In an age when plenty of shops are popping up with similar styles of clothing, some are customising apparel to make their outfits stand out.
Plenty of clothing stores have popped up online, selling second-hand clothes and reselling clothes from other websites.
Made-to-order customisation businesses stand out among them, offering custom painted designs on items like jackets and sneakers to youths looking to add a personal touch to their wardrobe. Custom pieces are one-of-a-kind, which makes such items special to customers.
Youth.SG spoke to two 19-year-old business owners, Ashley Ler, who runs custom-painted shoes business Devil Art.Co, and Michelle Sully, who runs Miso Miso Crafts, to get an insight into their customisation businesses.
As a former art student in secondary school and junior college, Ashley wanted to continue practising her art skills after she graduated. She was also waiting to start university.
“It all started from TikTok when I saw some Americans posting custom-designed Air Force Ones. I thought it was interesting and painting has always been a hobby of mine.
“I’ve been waiting to start university and I wanted to earn some extra income during this holiday period, so I decided to try to make a living out of painting shoes and started Devil Art.Co in February this year.”
Michelle had a similar reason for starting Miso Miso Crafts. While waiting to leave for further education overseas, the former international baccalaureate student decided to open a hand-painted garments business.
“I was inspired by the Michael B. Jordan X Coach collaboration and I decided to make my own version using textile paint.
“I enjoy painting and it gave me satisfaction to know that my hobby and passion also pleased other people. Hence, I started Miso Miso to customise designs for others as well.”
Customised orders take more time to complete as artists have to buy products and hand-paint every order. The painting products are sourced by the artists and oftentimes the shoes or clothes are self-sourced as well.
However, new artists often underprice their items when they are starting out and trying to make a name for themselves.
Ashley recounted: “When I first started, I charged around $30 for a design and shoes were sold for around $150.
“I increased the prices later on because I was more confident of my skills and there was an increase in demand. Now, the prices for my shoes range from $200 to $240.”
She also broke down the price point behind her shoes, taking into account the amount of time spent on painting, the cost of the paint colours and even sourcing for the Air Force Ones.
“The prices depend on the complexity of the design and how much colour there is. Some colours are limited because they’re very expensive, as compared to primary colours,” revealed the business undergraduate.
Michelle also shared the same process behind pricing her items: “I price my jackets at roughly $100 each. The prices depend on the colours, complexity and size of the design. Prices start at $80 for a 20cm black and white piece.
“Sourcing for denim jackets can be pretty hard as they are expensive so I’ve opened an option for customers to send over their own apparel or order a new one to my address.”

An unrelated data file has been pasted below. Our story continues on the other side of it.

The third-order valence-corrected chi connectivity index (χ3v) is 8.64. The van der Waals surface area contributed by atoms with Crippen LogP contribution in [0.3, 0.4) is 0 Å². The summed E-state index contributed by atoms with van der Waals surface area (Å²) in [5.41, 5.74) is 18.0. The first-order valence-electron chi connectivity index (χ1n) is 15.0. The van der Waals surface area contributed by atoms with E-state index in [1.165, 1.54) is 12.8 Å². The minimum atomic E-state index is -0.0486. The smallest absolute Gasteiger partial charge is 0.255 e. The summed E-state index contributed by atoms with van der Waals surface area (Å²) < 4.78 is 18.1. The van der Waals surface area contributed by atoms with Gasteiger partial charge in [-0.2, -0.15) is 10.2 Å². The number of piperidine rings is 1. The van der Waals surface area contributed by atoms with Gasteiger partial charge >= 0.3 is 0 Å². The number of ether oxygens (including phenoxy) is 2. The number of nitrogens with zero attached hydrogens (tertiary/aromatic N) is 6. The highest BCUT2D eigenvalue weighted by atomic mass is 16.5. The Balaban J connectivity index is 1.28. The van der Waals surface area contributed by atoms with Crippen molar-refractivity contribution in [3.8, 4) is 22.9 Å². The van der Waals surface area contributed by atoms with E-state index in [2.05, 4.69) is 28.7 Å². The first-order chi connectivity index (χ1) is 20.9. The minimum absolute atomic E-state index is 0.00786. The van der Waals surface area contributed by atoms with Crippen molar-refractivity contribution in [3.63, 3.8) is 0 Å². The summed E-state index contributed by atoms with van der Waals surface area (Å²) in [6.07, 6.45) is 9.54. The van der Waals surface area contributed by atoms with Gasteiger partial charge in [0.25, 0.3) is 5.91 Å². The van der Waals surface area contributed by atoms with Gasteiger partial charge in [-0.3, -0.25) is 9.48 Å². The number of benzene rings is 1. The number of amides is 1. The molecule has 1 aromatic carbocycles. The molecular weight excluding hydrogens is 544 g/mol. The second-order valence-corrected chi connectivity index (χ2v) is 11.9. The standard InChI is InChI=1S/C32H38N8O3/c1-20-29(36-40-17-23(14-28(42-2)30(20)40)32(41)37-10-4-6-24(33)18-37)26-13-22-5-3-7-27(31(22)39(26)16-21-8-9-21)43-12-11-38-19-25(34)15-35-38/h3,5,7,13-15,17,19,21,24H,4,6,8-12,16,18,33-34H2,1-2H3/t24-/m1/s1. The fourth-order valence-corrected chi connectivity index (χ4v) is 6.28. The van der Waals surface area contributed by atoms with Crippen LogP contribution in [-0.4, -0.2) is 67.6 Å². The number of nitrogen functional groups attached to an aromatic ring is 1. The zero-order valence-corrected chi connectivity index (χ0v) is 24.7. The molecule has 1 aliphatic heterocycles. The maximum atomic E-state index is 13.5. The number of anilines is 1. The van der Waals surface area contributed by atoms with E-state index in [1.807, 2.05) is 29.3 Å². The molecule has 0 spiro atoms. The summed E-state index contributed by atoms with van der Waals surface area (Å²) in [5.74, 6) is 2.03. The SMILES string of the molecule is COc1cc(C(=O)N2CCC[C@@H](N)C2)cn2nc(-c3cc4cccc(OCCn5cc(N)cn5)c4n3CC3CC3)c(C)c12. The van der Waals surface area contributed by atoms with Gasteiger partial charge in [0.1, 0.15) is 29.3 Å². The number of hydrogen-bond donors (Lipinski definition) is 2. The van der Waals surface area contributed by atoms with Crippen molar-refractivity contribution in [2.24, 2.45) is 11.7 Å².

As demand for Ashley’s art grew, she soon had to create a website to handle administrative matters and put a cap to the number of orders. She also had to temporarily close her shop as she headed back to school for the university semester.
Even though she is unsure of when she can open Devil Art.Co again for orders, she admits that she would like to open a physical store in the future.
“I can’t do orders right now because of university, but I hope to collaborate with other custom artists in the future. I want to be an entrepreneur eventually but it doesn’t have to be a custom-painted shoe business.
“My biggest goal is to have a physical retail store of my own brand. I will be expanding the items available because there will be a lot of competition if I stick to custom-painted shoes,” explained the Singapore Management University student.
In contrast, Michelle plans to close down her store by the end of this year before she leaves for further studies overseas. However, she is happy at the positive impact it has made.
She said: “I see painting as a hobby and a separate interest from what I have already planned to study in the future. I enjoyed it for a while and I was able to do good deeds through Miso Miso Crafts by donating a portion of my profits to the Society for the Prevention of Cruelty to Animals.”
Singapore-born panda cub now measures at 51.5cm and weighs 3kg
Teahouses in Singapore that will bring out your inner tranquili-tea
Five things to do this weekend (Oct 8-10)
Singapore expands Vaccinated Travel Lanes to eight more countries
Netflix releases 11 Squid Game virtual backgrounds for your online meetings
MOH publishes map of areas COVID-19 patients have visited
New MOH website outlines what to do if you test positive for COVID-19
Five things youth should know on how Singapore will manage COVID-19 situation
10 Korean fashion online websites that will leave you spoilt for choices
Ben’s Cookies holds closing down sale at their last outlet in Wisma Atria